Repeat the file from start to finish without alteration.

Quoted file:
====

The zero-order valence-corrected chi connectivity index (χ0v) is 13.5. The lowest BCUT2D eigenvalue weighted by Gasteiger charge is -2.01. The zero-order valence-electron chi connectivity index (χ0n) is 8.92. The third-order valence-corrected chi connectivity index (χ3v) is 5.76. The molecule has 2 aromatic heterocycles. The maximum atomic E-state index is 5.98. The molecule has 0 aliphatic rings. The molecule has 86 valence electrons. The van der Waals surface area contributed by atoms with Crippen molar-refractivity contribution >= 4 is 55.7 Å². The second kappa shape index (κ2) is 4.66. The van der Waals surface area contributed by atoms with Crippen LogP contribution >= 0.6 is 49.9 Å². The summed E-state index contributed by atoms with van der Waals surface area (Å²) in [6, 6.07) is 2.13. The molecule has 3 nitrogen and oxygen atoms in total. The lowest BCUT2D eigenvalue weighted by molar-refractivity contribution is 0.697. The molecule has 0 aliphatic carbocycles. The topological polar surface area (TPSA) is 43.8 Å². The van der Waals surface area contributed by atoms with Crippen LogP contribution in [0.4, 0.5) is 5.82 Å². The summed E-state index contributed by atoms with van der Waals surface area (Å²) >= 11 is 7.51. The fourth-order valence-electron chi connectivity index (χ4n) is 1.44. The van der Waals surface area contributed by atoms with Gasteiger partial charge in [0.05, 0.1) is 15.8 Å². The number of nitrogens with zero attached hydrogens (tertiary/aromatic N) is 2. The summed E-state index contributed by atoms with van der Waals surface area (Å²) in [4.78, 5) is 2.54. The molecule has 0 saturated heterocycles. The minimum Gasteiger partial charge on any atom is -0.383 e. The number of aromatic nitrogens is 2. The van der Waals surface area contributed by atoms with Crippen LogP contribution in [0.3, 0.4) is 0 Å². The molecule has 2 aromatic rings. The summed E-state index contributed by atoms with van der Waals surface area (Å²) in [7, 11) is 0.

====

The zero-order valence-corrected chi connectivity index (χ0v) is 13.5. The lowest BCUT2D eigenvalue weighted by Gasteiger charge is -2.01. The zero-order valence-electron chi connectivity index (χ0n) is 8.92. The third-order valence-corrected chi connectivity index (χ3v) is 5.76. The molecule has 2 aromatic heterocycles. The maximum atomic E-state index is 5.98. The molecule has 0 aliphatic rings. The molecule has 86 valence electrons. The van der Waals surface area contributed by atoms with Crippen molar-refractivity contribution >= 4 is 55.7 Å². The second kappa shape index (κ2) is 4.66. The van der Waals surface area contributed by atoms with Crippen LogP contribution >= 0.6 is 49.9 Å². The summed E-state index contributed by atoms with van der Waals surface area (Å²) in [6, 6.07) is 2.13. The molecule has 3 nitrogen and oxygen atoms in total. The lowest BCUT2D eigenvalue weighted by molar-refractivity contribution is 0.697. The molecule has 0 aliphatic carbocycles. The topological polar surface area (TPSA) is 43.8 Å². The van der Waals surface area contributed by atoms with Crippen LogP contribution in [0.4, 0.5) is 5.82 Å². The summed E-state index contributed by atoms with van der Waals surface area (Å²) >= 11 is 7.51. The fourth-order valence-electron chi connectivity index (χ4n) is 1.44. The van der Waals surface area contributed by atoms with Gasteiger partial charge in [0.05, 0.1) is 15.8 Å². The number of nitrogens with zero attached hydrogens (tertiary/aromatic N) is 2. The summed E-state index contributed by atoms with van der Waals surface area (Å²) in [4.78, 5) is 2.54. The molecule has 0 saturated heterocycles. The minimum Gasteiger partial charge on any atom is -0.383 e. The number of aromatic nitrogens is 2. The van der Waals surface area contributed by atoms with Crippen LogP contribution in [0.3, 0.4) is 0 Å². The molecule has 2 aromatic rings. The summed E-state index contributed by atoms with van der Waals surface area (Å²) in [7, 11) is 0.